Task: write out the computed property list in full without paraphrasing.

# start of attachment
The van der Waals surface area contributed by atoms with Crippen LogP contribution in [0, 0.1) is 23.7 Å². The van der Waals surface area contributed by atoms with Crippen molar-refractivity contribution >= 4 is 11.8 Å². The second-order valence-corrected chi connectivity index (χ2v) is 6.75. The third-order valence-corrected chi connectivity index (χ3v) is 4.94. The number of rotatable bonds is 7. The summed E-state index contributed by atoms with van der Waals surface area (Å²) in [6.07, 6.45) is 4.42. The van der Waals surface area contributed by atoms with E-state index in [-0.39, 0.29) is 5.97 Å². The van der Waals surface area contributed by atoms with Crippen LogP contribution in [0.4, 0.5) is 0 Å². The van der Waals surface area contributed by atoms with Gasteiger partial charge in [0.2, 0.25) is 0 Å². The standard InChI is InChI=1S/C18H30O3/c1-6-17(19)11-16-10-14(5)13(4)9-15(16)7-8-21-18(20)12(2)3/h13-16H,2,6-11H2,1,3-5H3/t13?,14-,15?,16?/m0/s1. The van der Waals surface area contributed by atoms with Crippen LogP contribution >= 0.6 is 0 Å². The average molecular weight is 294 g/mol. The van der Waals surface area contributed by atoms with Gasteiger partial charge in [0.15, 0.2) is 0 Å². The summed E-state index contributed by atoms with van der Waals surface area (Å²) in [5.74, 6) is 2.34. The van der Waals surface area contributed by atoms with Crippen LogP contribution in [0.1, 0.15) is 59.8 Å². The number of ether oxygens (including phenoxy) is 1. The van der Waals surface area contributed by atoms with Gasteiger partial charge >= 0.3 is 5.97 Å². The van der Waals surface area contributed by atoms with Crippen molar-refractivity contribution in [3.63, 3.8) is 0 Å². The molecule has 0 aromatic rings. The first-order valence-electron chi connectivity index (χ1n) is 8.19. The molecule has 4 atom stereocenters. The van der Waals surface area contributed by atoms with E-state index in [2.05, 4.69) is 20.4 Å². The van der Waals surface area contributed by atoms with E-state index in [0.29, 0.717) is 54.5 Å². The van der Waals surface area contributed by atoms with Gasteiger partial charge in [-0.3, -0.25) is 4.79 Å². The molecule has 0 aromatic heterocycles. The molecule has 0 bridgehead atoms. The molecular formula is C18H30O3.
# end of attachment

The van der Waals surface area contributed by atoms with Crippen LogP contribution in [0, 0.1) is 23.7 Å². The van der Waals surface area contributed by atoms with Crippen molar-refractivity contribution >= 4 is 11.8 Å². The second-order valence-corrected chi connectivity index (χ2v) is 6.75. The third-order valence-corrected chi connectivity index (χ3v) is 4.94. The number of rotatable bonds is 7. The summed E-state index contributed by atoms with van der Waals surface area (Å²) in [6.07, 6.45) is 4.42. The van der Waals surface area contributed by atoms with E-state index in [-0.39, 0.29) is 5.97 Å². The van der Waals surface area contributed by atoms with Crippen LogP contribution in [0.4, 0.5) is 0 Å². The van der Waals surface area contributed by atoms with Gasteiger partial charge in [0.2, 0.25) is 0 Å². The standard InChI is InChI=1S/C18H30O3/c1-6-17(19)11-16-10-14(5)13(4)9-15(16)7-8-21-18(20)12(2)3/h13-16H,2,6-11H2,1,3-5H3/t13?,14-,15?,16?/m0/s1. The van der Waals surface area contributed by atoms with Crippen LogP contribution >= 0.6 is 0 Å². The average molecular weight is 294 g/mol. The van der Waals surface area contributed by atoms with Gasteiger partial charge in [0.15, 0.2) is 0 Å². The summed E-state index contributed by atoms with van der Waals surface area (Å²) in [5.74, 6) is 2.34. The van der Waals surface area contributed by atoms with Crippen LogP contribution in [0.1, 0.15) is 59.8 Å². The number of ether oxygens (including phenoxy) is 1. The van der Waals surface area contributed by atoms with Gasteiger partial charge >= 0.3 is 5.97 Å². The van der Waals surface area contributed by atoms with Crippen molar-refractivity contribution in [3.63, 3.8) is 0 Å². The molecule has 0 aromatic rings. The first-order valence-electron chi connectivity index (χ1n) is 8.19. The molecule has 4 atom stereocenters. The van der Waals surface area contributed by atoms with E-state index in [2.05, 4.69) is 20.4 Å². The van der Waals surface area contributed by atoms with E-state index in [0.29, 0.717) is 54.5 Å². The van der Waals surface area contributed by atoms with Gasteiger partial charge in [-0.3, -0.25) is 4.79 Å². The molecule has 0 aromatic heterocycles. The molecule has 0 bridgehead atoms. The molecular formula is C18H30O3.